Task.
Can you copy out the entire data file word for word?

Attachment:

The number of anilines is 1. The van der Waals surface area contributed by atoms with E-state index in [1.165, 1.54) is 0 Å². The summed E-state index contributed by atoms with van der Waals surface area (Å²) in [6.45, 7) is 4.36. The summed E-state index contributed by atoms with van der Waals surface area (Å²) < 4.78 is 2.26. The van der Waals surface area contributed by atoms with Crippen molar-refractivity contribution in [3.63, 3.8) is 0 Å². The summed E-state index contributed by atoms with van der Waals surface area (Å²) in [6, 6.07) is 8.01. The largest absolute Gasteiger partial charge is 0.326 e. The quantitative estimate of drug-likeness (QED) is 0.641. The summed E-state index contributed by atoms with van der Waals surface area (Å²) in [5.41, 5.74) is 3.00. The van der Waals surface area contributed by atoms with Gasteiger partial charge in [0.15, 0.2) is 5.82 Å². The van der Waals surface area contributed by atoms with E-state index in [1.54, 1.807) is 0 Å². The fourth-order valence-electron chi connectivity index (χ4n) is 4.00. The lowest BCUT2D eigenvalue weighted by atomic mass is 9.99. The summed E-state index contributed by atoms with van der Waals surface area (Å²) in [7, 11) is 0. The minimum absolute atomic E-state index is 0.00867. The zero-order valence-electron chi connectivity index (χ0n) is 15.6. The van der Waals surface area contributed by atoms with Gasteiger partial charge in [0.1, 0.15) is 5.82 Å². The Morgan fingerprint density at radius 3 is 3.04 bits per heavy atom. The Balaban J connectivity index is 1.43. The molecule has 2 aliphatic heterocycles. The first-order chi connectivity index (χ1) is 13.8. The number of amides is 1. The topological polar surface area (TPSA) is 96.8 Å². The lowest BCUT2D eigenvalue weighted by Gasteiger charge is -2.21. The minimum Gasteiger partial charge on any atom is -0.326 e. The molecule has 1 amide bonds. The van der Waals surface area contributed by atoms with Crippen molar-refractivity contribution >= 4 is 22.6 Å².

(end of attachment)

The number of anilines is 1. The van der Waals surface area contributed by atoms with E-state index in [1.165, 1.54) is 0 Å². The summed E-state index contributed by atoms with van der Waals surface area (Å²) in [6.45, 7) is 4.36. The summed E-state index contributed by atoms with van der Waals surface area (Å²) < 4.78 is 2.26. The van der Waals surface area contributed by atoms with Crippen molar-refractivity contribution in [3.63, 3.8) is 0 Å². The summed E-state index contributed by atoms with van der Waals surface area (Å²) in [6, 6.07) is 8.01. The largest absolute Gasteiger partial charge is 0.326 e. The quantitative estimate of drug-likeness (QED) is 0.641. The summed E-state index contributed by atoms with van der Waals surface area (Å²) in [5.41, 5.74) is 3.00. The van der Waals surface area contributed by atoms with Gasteiger partial charge in [0.15, 0.2) is 5.82 Å². The van der Waals surface area contributed by atoms with E-state index in [1.54, 1.807) is 0 Å². The fourth-order valence-electron chi connectivity index (χ4n) is 4.00. The lowest BCUT2D eigenvalue weighted by atomic mass is 9.99. The summed E-state index contributed by atoms with van der Waals surface area (Å²) in [7, 11) is 0. The minimum absolute atomic E-state index is 0.00867. The zero-order valence-electron chi connectivity index (χ0n) is 15.6. The van der Waals surface area contributed by atoms with Gasteiger partial charge in [0.1, 0.15) is 5.82 Å². The Morgan fingerprint density at radius 3 is 3.04 bits per heavy atom. The Balaban J connectivity index is 1.43. The molecule has 2 aliphatic heterocycles. The first-order chi connectivity index (χ1) is 13.8. The number of amides is 1. The topological polar surface area (TPSA) is 96.8 Å². The lowest BCUT2D eigenvalue weighted by Gasteiger charge is -2.21. The minimum Gasteiger partial charge on any atom is -0.326 e. The molecule has 1 amide bonds. The van der Waals surface area contributed by atoms with Crippen molar-refractivity contribution >= 4 is 22.6 Å².